We define a notion of convergence in S(R) as follows. We say that the sequence of functions {φn ∈ S(R)} converges to the function φ ∈ S(R) if xp d


    dxq φn(x) converges uniformly to x

    p dq

    dxq φ(x) for all p and q

    sup x∈R

    ∣∣∣∣xp dqdxqφn(x)− xp dqdxqφ(x) ∣∣∣∣ n−→∞−→ 0 ∀ p, q = 0, 1, . . . . (1.10)


    Example 1.2. The functions

    φ(x) = P (x)e−x 2

    , φ(x) = sinx e−x 2

    , (1.11)

    where P (x) is an arbitrary polynomial, are elements of S(R). On the other hand, the functions

    φ(x) = 1

    1 + x2 , φ(x) = e−|x| (1.12)

    are not, for the first vanishes as an inverse polynomial at infinity and the

    second, while vanishing faster than any polynomial at infinity, is not C∞(R).

    Example 1.3. Since every function in S(R) is square integrable, S(R) is a vector subspace of L2(R). S(R) is dense in L2(R). In fact, any element of L2(R) is the limit of a sequence of elements of S(R). To see this, it is enough to expand f ∈ L2(R) in the Hermite basis, f =

    ∑∞ n=0 cnun, where

    un(x) ∼ Hn(x)e−x 2

    are obviously rapidly decreasing functions.

    1.2 Distributions

    We call distribution a functional T : F → C

    φ(x) → T (φ) . (1.13)

    where F = D(R) or F = S(R), with the properties

    • T is linear: T (λ1φ1 + λ2φ2) = λ1T (φ1) + λ2T (φ2) , (1.14)

    for all λ1, λ2 ∈ C and φ1, φ2 ∈ F ;

    • T is continuous in the following sense: if the sequence φn(x) converges to φ(x) in F , limn→∞ φn(x) = φ(x), then

    lim n→∞

    T (φn) = T (φ) . (1.15)


    It is also customary to use the notation

    (T, φ) ≡ T (φ) (1.16)

    for the action of a distribution on a test function.

    In the theory of distributions, the functions φ in D(R) and S(R) are called test functions. The functionals T acting on F = D(R) are simply called distributions and form a space denoted D′(R). The functionals T acting on F = S(R) are called tempered distributions and form a space denoted S ′(R).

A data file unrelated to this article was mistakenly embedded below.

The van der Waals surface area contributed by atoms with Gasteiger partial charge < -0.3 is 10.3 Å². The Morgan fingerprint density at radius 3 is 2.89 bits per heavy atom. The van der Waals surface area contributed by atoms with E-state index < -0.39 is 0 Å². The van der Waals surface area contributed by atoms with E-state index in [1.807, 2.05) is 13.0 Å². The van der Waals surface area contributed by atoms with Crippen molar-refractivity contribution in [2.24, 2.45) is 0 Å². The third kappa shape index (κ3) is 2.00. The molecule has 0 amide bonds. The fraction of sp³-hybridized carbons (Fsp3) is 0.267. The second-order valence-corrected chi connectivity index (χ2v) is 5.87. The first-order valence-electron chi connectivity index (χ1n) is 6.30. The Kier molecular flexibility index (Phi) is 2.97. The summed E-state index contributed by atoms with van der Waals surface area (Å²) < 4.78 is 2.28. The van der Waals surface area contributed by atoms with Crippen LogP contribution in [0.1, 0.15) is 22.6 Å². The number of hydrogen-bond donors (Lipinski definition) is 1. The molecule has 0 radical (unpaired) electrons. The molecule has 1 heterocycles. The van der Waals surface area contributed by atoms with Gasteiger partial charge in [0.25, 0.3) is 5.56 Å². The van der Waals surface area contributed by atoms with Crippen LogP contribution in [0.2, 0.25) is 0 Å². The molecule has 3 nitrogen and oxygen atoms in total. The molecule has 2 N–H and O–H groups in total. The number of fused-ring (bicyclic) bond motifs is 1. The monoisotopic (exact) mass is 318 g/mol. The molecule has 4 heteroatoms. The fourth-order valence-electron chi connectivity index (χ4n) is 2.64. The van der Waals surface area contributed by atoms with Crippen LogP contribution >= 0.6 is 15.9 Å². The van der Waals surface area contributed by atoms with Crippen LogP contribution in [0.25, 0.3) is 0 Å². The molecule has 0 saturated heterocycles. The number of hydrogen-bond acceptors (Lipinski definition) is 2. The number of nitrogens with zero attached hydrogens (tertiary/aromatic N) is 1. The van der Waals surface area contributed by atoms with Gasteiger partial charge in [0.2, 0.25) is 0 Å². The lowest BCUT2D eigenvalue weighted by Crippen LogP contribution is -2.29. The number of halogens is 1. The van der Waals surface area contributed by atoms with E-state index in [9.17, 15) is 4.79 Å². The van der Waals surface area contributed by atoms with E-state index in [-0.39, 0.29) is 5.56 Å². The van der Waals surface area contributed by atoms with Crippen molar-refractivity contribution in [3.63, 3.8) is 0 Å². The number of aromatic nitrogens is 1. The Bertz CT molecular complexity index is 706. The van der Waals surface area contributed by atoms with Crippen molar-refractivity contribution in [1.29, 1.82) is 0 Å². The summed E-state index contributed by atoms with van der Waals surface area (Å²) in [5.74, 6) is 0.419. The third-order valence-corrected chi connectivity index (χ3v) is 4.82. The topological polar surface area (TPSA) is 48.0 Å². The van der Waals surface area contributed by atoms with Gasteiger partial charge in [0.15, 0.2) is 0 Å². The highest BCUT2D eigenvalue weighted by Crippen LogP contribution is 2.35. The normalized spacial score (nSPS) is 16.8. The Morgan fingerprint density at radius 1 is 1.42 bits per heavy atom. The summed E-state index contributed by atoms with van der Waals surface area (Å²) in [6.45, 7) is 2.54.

We say that two distributions, T1 et T2, are equal if they act in the same

    way on all test functions

    T1(φ) = T2(φ) ∀φ ∈ D(R) (S(R)) . (1.17)

    The spaces of distributions D′(R) et S ′(R) are vector spaces if we define sum and multiplication by scalars by

    (T1 + T2)(φ) = T1(φ) + T2(φ) , (1.18)

    (λT )(φ) = λT (φ) , (1.19)

    for all φ ∈ D′(R) (S ′(R)) and all complex numbers λ. The functions with compact support are a subset of the rapidly decreasing


    D(R) ⊂ S(R) . (1.20)

    This implies the opposite inclusion for the space of distributions

    S ′(R) ⊂ D′(R) . (1.21)

    since every functional that is defined on all the functions in S(R) is a fortiori defined on the functions in D(R).

    It is straightforward to extend the previous definitions to the case of

    multi-variable distributions.

    In the following we discuss the case of distributions in D′(R), since all properties we will introduce in this chapter are also valid for tempered dis-

    tributions. More sophisticated operations, like the Fourier transform, can be

    only defined for tempered distributions.


    1.2.1 Regular distributions

    We say that a function f(x) is locally integrable, and we write f ∈ L1loc(R), if its integral on any compact subset K of R is finite∫




    The presence of the complex conjugate of f in the definition (1.23) can

    be startling but it is dictated by convenience. In particular, with this choice,

    Tf (φ) can be formally written as the scalar product (f, φ) of f with φ. This

    definition also explains the notation (1.16) which is often used for the action

    of a distribution on a test function.

    Example 1.4. The function f(x) = sign(x) is not continuous, it is not

    differentiable and it is not integrable on R. It is however integrable on any finite interval [a, b] and thus defines the distribution

    Tf (φ) =

    ∫ ∞ −∞

    dx f(x)φ(x) = − ∫ 0 −∞

    dxφ(x) +

    ∫ ∞ 0

    dxφ(x) .

    Since f has an algebraic growth, Tf is a tempered distribution. The previous

    expression is indeed finite for all φ ∈ S(R).

    Example 1.5. The Heaviside function

    θ(x) =

    { 1 x ≥ 0 0 x < 0 ,


    is similarly associated to the tempered distribution

    Tθ(φ) =

    ∫ ∞ −∞

    dx θ(x)φ(x) =

    ∫ ∞ 0

    dxφ(x) .

    Example 1.6. By identifying locally integrable functions with the associ-

    ated distribution, we have the following inclusion: C∞(R) ⊂ D′(R). The elementary functions sin(x), cos(x), log(x), P (x), where P (x) is a polynomial

    are tempered distr